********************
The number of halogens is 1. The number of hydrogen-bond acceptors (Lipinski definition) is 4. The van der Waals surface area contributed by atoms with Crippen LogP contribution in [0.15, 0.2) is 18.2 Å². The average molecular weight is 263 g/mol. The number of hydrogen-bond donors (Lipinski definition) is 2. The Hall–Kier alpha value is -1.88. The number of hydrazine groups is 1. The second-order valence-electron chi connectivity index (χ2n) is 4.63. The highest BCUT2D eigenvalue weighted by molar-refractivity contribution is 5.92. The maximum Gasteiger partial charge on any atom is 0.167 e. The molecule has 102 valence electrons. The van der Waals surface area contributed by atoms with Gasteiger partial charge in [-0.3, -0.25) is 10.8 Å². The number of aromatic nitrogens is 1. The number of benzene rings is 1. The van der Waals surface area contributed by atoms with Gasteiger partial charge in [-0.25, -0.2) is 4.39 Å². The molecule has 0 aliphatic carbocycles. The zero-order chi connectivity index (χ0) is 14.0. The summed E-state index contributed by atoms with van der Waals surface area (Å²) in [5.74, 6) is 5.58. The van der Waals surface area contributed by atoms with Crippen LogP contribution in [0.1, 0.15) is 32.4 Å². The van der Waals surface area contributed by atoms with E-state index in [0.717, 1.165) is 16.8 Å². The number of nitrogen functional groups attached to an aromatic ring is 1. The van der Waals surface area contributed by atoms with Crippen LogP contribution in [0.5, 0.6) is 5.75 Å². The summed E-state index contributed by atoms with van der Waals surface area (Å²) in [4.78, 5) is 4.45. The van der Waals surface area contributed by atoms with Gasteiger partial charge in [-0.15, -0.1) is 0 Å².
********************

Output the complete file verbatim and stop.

The number of halogens is 1. The number of hydrogen-bond acceptors (Lipinski definition) is 4. The van der Waals surface area contributed by atoms with Crippen LogP contribution in [0.15, 0.2) is 18.2 Å². The average molecular weight is 263 g/mol. The number of hydrogen-bond donors (Lipinski definition) is 2. The Hall–Kier alpha value is -1.88. The number of hydrazine groups is 1. The second-order valence-electron chi connectivity index (χ2n) is 4.63. The highest BCUT2D eigenvalue weighted by molar-refractivity contribution is 5.92. The maximum Gasteiger partial charge on any atom is 0.167 e. The molecule has 102 valence electrons. The van der Waals surface area contributed by atoms with Gasteiger partial charge in [-0.3, -0.25) is 10.8 Å². The number of aromatic nitrogens is 1. The number of benzene rings is 1. The van der Waals surface area contributed by atoms with Gasteiger partial charge in [-0.25, -0.2) is 4.39 Å². The molecule has 0 aliphatic carbocycles. The zero-order chi connectivity index (χ0) is 14.0. The summed E-state index contributed by atoms with van der Waals surface area (Å²) in [5.74, 6) is 5.58. The van der Waals surface area contributed by atoms with Crippen LogP contribution in [0.1, 0.15) is 32.4 Å². The van der Waals surface area contributed by atoms with E-state index in [0.717, 1.165) is 16.8 Å². The number of nitrogen functional groups attached to an aromatic ring is 1. The van der Waals surface area contributed by atoms with Crippen LogP contribution in [0.5, 0.6) is 5.75 Å². The summed E-state index contributed by atoms with van der Waals surface area (Å²) in [4.78, 5) is 4.45. The van der Waals surface area contributed by atoms with Gasteiger partial charge in [-0.15, -0.1) is 0 Å².